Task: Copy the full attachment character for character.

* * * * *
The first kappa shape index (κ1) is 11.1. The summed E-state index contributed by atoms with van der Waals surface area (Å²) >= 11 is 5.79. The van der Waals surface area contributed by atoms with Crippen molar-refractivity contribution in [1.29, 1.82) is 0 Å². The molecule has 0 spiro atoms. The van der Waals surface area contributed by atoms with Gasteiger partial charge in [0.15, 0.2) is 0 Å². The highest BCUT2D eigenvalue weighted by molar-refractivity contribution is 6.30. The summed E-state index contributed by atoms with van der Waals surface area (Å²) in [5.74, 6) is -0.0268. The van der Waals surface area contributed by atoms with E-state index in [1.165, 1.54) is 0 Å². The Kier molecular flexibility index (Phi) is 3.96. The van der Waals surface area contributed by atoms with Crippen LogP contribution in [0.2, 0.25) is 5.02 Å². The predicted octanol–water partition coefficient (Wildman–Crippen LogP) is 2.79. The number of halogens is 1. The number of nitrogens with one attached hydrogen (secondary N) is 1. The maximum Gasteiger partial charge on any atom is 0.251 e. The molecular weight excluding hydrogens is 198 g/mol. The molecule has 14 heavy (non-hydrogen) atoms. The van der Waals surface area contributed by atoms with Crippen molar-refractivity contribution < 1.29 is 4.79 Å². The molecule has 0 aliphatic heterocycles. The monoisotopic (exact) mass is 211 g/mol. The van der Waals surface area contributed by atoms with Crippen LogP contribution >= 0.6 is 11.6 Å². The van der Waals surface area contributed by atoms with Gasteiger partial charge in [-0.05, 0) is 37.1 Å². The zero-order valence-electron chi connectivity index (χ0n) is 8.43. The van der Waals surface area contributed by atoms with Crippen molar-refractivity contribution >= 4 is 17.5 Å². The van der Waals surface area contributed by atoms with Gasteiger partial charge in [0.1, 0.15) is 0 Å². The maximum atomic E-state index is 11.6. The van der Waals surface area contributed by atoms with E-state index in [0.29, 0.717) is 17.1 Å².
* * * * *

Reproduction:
The first kappa shape index (κ1) is 11.1. The summed E-state index contributed by atoms with van der Waals surface area (Å²) >= 11 is 5.79. The van der Waals surface area contributed by atoms with Crippen molar-refractivity contribution in [1.29, 1.82) is 0 Å². The molecule has 0 spiro atoms. The van der Waals surface area contributed by atoms with Gasteiger partial charge in [0.15, 0.2) is 0 Å². The highest BCUT2D eigenvalue weighted by molar-refractivity contribution is 6.30. The summed E-state index contributed by atoms with van der Waals surface area (Å²) in [5.74, 6) is -0.0268. The van der Waals surface area contributed by atoms with E-state index in [1.165, 1.54) is 0 Å². The Kier molecular flexibility index (Phi) is 3.96. The van der Waals surface area contributed by atoms with Crippen LogP contribution in [0.2, 0.25) is 5.02 Å². The predicted octanol–water partition coefficient (Wildman–Crippen LogP) is 2.79. The number of halogens is 1. The number of nitrogens with one attached hydrogen (secondary N) is 1. The maximum Gasteiger partial charge on any atom is 0.251 e. The molecular weight excluding hydrogens is 198 g/mol. The molecule has 14 heavy (non-hydrogen) atoms. The van der Waals surface area contributed by atoms with Crippen molar-refractivity contribution < 1.29 is 4.79 Å². The molecule has 0 aliphatic heterocycles. The monoisotopic (exact) mass is 211 g/mol. The van der Waals surface area contributed by atoms with Crippen LogP contribution >= 0.6 is 11.6 Å². The van der Waals surface area contributed by atoms with Gasteiger partial charge in [-0.05, 0) is 37.1 Å². The zero-order valence-electron chi connectivity index (χ0n) is 8.43. The van der Waals surface area contributed by atoms with Crippen molar-refractivity contribution >= 4 is 17.5 Å². The van der Waals surface area contributed by atoms with Gasteiger partial charge in [0.1, 0.15) is 0 Å². The maximum atomic E-state index is 11.6. The van der Waals surface area contributed by atoms with E-state index in [0.29, 0.717) is 17.1 Å².